Employers wouldn’t call it a painting; they would call it an “impression” of you. Same thing. They are looking at this piece of paper, covered with words, but they are thinking in terms of pictures. They are visualizing you.
Now, here’s the question. Do the words they read make them visualize you as a competent worker, or not? Do the words they read make them visualize you as energetic, or not? As joyful, or not? As a team player, or not? As honest, or not?
And let’s throw in: Do they visualize you as tall, short, or average height? Young, middle-aged, or old? Yes, those things aren’t covered in your resume, but employers can’t turn their imaginations off, just because they’ve finished looking at this piece of paper you sent on ahead of you. Rightly or wrongly, they see, they imagine, beyond your words. That’s just human nature.
But to my main point: It’s not just words that determine whether or not they decide to call you in for an interview. It’s the picture of you that these words paint in an employer’s imagination that determines whether they invite you in, or not.
So, when you set out to compose your resume, you would do well to think of yourself overall as a painter, not a writer. Your paintbrushes are your words. What is the picture of you that they paint? That is the question you should ask yourself, when you—or someone you hire—are debating what words to set down in your resume.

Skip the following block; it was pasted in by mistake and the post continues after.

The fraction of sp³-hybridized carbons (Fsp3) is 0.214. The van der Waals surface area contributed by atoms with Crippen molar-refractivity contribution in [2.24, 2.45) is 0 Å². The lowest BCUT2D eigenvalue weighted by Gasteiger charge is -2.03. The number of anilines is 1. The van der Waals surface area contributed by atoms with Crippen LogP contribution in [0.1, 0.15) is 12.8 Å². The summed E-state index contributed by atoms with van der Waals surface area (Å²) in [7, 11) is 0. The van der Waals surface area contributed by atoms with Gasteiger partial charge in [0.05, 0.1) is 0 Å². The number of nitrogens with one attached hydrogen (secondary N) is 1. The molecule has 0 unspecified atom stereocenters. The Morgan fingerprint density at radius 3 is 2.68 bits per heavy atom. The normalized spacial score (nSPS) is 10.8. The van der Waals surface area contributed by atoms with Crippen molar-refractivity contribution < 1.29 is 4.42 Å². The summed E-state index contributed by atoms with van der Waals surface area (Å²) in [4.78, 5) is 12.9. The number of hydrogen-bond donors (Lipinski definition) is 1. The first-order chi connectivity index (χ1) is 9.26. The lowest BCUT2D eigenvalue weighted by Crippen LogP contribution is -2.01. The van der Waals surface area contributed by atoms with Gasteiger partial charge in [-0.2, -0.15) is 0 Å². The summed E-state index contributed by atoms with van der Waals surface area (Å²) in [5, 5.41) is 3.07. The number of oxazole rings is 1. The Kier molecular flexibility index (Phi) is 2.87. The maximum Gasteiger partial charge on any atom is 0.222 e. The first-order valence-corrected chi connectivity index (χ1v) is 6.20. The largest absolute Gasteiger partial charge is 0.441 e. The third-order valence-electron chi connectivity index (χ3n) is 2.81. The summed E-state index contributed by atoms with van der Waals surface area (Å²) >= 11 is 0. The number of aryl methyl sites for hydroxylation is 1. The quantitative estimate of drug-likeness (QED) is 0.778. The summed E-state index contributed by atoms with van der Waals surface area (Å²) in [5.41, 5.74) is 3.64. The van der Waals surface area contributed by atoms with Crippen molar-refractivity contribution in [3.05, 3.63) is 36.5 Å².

Let’s say you see a job posting. Some employer is looking for someone to fill a vacancy or a job newly created. You send in your resume. And you want to know how long an employer will likely spend looking at this resume/painting of you that you are sending on ahead, to plead your case for you. The answer will vary, of course.
There’s a difference, for example, between how long the owner of a restaurant will spend looking at the resume you drop off, when you are applying to become the manager there, versus how long a multibillion-dollar corporation will spend looking at your resume when 250 came in that day. With a small employer you might get as much as two minutes. With larger employers, we know (because people have measured it) that generally your resume will get between four and fifteen seconds of attention. The average is eight.
Eight seconds! Yikes! An employer is going to be reading down your resume fast. In fact, they may not get all the way to the bottom in those eight seconds. So, what they read first, what they see in the top half or even top third of your resume, is going to be determinative.
What can you do about that?
What can you do about this painting that the employers may be taking only a fast look at?
Well, real painters of course paint in various ways. But, as we can tell from the sketchbooks of famous painters like Rembrandt (right*), they usually begin by laying down in broad strokes the outline of the whole portrait or picture. Then later they fill in. Details, shading, and such.
If your resume is only going to get eight seconds of attention, then it must do something like that. In the top third of your resume you must lay down in broad strokes an outline of who you are, using the words you write. Enough to make the employer hungry to see what else you have to say for yourself, as during the remaining two-thirds you shade and fill in. So to speak.